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Are You The Whistleblower Your Organization Needs?

Two cans connected with string illustrate the need for increased communication in healthcare - including the essential function that whistleblowers serve.

Hospitals should be sharing more information than ever right now. Should they also be sharing more information than they are?

(It's a relatively short one this week. If you're looking to fill up on healthcare and supply chain commentary, try the meatiest read we've served up this year: our write-up on the lessons COVID-19 has taught the supply chain.) 

We talked recently about the importance of external communication about your approach to the coronavirus crisis, and everyone - from a hospital reporting its ability to treat patients, to a public institution planning its openness to interaction, to a businessperson outlining their differences in availability - should still be upping their level of communication. 

At the most basic level, hospital administrators should be increasing the amount of updates that they provide to their staff, their patients, and the media.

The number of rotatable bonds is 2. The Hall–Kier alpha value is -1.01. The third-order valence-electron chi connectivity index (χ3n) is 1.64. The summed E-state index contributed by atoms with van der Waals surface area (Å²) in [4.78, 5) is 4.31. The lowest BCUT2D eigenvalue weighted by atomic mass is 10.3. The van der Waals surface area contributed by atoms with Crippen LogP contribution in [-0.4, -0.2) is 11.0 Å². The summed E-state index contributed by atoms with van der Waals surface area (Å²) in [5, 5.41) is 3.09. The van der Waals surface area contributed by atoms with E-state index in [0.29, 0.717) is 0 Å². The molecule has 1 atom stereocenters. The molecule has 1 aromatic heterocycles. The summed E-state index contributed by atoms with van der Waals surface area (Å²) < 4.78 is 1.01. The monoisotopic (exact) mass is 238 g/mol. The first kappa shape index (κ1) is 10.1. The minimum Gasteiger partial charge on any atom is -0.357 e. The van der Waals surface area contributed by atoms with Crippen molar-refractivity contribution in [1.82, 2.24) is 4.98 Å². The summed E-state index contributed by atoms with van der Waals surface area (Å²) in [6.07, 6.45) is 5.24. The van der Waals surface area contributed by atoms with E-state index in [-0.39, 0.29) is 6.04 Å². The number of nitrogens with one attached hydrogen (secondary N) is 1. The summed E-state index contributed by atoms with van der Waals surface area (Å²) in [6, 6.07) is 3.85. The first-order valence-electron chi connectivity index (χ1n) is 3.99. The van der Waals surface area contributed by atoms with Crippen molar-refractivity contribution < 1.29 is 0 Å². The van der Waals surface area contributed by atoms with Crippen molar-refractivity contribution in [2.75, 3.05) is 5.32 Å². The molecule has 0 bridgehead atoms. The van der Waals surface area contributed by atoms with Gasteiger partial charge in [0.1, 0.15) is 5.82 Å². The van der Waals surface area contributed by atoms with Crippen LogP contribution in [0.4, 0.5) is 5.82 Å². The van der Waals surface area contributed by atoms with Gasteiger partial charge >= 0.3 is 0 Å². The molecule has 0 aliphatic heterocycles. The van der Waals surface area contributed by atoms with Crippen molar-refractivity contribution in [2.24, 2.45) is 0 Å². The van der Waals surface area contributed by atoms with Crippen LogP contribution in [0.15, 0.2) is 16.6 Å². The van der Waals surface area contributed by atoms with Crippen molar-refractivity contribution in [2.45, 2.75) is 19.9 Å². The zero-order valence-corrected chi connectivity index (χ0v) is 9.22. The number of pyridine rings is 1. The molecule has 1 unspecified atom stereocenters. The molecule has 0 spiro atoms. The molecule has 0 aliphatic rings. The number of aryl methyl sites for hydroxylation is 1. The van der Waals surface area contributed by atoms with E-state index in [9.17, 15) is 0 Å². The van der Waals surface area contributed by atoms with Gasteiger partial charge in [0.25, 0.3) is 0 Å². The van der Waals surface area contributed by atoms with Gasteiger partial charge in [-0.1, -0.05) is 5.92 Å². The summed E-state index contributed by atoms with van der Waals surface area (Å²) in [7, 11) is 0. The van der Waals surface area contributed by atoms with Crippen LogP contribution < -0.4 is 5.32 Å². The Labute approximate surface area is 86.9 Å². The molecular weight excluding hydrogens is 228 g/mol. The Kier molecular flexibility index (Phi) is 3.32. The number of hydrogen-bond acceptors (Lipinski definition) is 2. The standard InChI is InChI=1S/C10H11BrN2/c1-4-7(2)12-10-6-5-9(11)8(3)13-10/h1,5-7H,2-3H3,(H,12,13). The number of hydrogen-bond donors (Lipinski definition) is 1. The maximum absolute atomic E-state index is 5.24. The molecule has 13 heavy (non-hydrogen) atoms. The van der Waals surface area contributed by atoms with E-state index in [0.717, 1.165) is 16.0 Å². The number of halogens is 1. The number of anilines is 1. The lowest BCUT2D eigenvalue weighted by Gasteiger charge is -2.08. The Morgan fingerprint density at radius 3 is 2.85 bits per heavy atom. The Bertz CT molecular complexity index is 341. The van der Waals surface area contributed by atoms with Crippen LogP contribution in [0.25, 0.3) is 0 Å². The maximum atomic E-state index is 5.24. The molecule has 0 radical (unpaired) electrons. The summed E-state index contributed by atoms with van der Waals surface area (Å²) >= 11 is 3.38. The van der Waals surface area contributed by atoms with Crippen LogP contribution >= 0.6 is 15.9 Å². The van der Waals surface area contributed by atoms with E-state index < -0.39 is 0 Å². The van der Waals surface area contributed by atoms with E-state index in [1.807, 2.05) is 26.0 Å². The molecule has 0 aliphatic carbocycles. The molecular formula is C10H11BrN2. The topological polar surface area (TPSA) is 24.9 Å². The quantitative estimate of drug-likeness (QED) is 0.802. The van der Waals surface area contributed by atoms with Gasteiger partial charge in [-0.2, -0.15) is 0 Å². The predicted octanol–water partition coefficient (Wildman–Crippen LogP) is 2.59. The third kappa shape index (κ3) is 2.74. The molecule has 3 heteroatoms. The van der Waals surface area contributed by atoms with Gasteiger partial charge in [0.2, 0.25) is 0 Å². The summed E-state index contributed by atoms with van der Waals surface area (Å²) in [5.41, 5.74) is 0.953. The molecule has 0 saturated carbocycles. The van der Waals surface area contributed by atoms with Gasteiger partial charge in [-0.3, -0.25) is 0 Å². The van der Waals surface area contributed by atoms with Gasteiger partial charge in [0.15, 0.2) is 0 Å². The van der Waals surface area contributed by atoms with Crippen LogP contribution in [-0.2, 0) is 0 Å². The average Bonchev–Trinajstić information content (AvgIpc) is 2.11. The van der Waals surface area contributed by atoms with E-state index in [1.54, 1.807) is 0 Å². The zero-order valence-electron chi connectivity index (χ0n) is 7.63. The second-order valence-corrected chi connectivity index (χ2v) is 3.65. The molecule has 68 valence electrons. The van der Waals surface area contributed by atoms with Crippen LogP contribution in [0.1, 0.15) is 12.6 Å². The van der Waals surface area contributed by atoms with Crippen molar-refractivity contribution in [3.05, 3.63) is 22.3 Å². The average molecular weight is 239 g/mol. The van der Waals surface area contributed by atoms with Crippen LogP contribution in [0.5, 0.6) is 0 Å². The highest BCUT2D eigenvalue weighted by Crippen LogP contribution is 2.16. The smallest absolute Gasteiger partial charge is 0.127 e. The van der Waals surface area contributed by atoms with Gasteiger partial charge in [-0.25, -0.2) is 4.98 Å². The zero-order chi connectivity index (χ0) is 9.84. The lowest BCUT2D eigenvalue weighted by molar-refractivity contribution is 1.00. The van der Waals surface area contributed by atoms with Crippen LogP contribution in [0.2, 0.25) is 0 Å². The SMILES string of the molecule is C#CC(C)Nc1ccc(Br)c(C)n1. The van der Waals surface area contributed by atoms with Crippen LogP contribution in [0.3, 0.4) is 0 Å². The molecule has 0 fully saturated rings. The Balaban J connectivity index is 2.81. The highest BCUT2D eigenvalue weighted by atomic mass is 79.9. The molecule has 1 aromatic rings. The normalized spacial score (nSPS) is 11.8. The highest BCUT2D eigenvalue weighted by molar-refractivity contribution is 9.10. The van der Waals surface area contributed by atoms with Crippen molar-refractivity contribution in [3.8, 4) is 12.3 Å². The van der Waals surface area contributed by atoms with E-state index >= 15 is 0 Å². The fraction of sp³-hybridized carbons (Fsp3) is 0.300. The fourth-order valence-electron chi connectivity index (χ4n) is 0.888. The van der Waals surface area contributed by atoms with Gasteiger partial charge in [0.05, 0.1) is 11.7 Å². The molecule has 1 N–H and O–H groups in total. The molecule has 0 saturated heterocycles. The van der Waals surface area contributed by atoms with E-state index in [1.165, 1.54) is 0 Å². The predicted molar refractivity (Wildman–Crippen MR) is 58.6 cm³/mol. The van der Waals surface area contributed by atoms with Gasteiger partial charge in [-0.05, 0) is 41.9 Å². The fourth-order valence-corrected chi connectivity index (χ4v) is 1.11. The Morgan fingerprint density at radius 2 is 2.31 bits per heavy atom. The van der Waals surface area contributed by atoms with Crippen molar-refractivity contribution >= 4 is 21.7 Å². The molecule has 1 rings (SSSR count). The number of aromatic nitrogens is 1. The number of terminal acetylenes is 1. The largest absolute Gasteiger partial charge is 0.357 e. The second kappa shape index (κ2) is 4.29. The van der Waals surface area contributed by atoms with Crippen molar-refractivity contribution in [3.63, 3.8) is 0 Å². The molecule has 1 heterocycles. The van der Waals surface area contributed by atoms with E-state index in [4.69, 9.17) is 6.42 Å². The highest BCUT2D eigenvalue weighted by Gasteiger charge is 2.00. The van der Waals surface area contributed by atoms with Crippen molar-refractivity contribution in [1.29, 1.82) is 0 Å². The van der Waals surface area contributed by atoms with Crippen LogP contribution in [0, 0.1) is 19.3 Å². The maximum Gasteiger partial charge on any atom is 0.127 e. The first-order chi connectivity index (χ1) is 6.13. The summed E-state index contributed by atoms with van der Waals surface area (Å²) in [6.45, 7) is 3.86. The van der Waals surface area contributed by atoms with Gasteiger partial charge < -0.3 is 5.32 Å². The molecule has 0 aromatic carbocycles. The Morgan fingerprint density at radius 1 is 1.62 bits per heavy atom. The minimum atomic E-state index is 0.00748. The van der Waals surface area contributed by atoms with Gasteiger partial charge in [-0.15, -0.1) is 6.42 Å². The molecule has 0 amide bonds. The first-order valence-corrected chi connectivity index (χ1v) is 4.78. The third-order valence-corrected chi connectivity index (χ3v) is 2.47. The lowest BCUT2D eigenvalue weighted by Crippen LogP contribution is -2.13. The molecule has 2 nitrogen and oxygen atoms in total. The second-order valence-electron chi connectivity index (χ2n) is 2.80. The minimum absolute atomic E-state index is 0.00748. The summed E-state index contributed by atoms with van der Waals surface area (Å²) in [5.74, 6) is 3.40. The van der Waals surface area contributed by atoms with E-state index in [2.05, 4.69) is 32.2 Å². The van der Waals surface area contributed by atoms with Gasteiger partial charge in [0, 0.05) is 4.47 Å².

But the amount we hear from them doesn't matter if the quality of the communication is low. Some recent examples come to mind immediately. 

When a clinician gives inconsistent reports about the status of their patients and the severity of likely outcomes and the potential for infection spread, that erodes trust in that healthcare institution. 

When a healthcare institution fails to invest in cybersecurity, then fails to inform its customers and mitigate further harm, that erodes trust in that healthcare institution. 

When an employee feels it necessary to turn whistleblower, thereby revealing systemic issues that threaten patient safety, that erodes trust in that healthcare institution. 

When an employee turns whistleblower but is proven to be completely off base and is themself a danger to public health and safety, that erodes trust in that healthcare institution. 

And when all of these happen over and over again, it erodes trust in the institution of healthcare, period. 

So what's our job as links in healthcare's supply chain? Communicate more openly internally. Communicate more openly externally. If your organization is preventing you from exposing how they're exposing patients to danger, become the whistleblower those patients deserve. There are lots of ways to do that safely and anonymously. 

We shouldn't have to be the ones to tell you: "Honesty is the best policy." But if hearing it from us - and reading the reporting of experts who have done all the hard work of uncovering these problems while they're facing all the same challenges the rest of us are - finally convinces you, that's communication worth communicating. 


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